Humans have always been fascinated with flight, and many of us are familiar with the cautionary tale of Icarus who, having donned wings made of wax and feathers, flew too close to the sun.
While there exist many species of animal able to glide through the air, only birds, bats, and insects have evolved the ability to stay airborne through the flapping of their wings. Of these three, it is the birds that top them all in their ability to fly at speed, with great endurance, over the longest distances, and while carrying the most weight; and so it is the birds that I will be discussing in this article.
Before we discuss flight, we must first understand the structures used by our feathered friends to take to the air – their wings! The bones in a bird’s wing are equviliant to the bones in your arms and fingers, only they have evolved over time to specialise in flight. Feathered wings are light, flexible, dynamic, and easy to fold away when they’re not being used. Wing bones are light and hollow, joined at the shoulder, and powered by large chest muscles. Whist in the air, the elaborate set of bones and tendons allow for fine-tune adjustments to be made to the angle of the wing, allowing for the most efficient flight possible. The wings normally control height and speed, while steering is directed with the tail.
Like a plane, birds must generate lift and thrust in order to fly. Lift rebels against the pull of Earth’s gravity, while thrust counteracts the forces of air-resistance and drag. Lift is generated by the flow of air over a bird’s feathered wings, while thrust is generated by the characteristic flapping that we are all familiar with.
Of course, there exists a great diversity of bird shapes and sizes even within our own State of Victoria, and so the mechanism of flight can differ among different species. Particularly there can be great differences in the methods of take-off and landing relative to a bird’s size. Small song-birds such as the white-plumed honeyeater can take flight in an instant, while larger-bodied birds like the Black Swan require more take-off time. Likewise, landing can be difficult for larger birds which is why swans often prefer to do so on the water, whereas song-birds can use their wings and tail to break in the air.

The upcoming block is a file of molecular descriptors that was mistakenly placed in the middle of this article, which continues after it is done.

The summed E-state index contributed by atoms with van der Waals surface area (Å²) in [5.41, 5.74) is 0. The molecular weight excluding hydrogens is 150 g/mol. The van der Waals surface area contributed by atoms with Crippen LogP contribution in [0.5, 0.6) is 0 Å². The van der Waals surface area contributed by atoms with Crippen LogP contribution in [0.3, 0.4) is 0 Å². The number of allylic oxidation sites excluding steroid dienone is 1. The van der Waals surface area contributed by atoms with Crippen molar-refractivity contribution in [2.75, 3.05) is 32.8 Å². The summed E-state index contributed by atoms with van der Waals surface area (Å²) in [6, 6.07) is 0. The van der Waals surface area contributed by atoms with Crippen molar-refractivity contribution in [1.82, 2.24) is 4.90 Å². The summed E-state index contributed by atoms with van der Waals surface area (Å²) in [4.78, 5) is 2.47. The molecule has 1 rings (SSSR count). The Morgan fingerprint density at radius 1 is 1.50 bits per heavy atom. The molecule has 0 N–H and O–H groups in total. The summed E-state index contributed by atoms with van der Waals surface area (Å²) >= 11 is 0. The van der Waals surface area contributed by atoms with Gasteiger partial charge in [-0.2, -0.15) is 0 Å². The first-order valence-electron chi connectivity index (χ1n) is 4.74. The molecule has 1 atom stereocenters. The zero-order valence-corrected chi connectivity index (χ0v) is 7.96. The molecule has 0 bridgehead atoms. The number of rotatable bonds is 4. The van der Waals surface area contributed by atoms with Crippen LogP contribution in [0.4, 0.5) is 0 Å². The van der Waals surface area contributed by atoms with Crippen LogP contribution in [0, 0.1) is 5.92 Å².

When it comes to speed the Peregrine Falcon wins the sprint competition with the ability to dive downwards in the air after prey at a dazzling 200kph. Meanwhile, at level flight, ducks and geese are among the fastest. Generally, birds rarely fly slower than 30kph in order to stay airborne.
Of course, while the flapping of wings is a familiar behaviour in birds, once in the air many birds choose the more efficient mode of staying airborne known as gliding or soaring. None do this quite like birds of prey like the Wedge-tailed Eagle or seabirds like the Australasian Gannet.
When the ground heats up from exposure to sunlight, the air above it also warms. This creates columns of warm air called thermals, which rise through the cooler (and therefore denser) air around them. Soaring birds use these thermals much like we use elevators – to effortlessly climb heights that would normally require a lot of time and energy! By spiralling around inside these columns of warm air, these birds can efficiently search for food, or travel great distances while on migration.
However, there are also other means of soaring. Cliffs and mountain ranges deflect wind in an upwards direction, creating updraughts which, unlike the temporary thermals, can blow for months at a time. If you’ve ever been to a windy cliff-face by the beach than this slope-soaring will be all too familiar – recall the gulls or sea-eagles that soared passed you in the breeze!
Flight is an amazing thing, and none perform it quite like the birds. So next time you step outside, spare a thought for any bird you might see flitting past, as they’re doing something pretty damn special.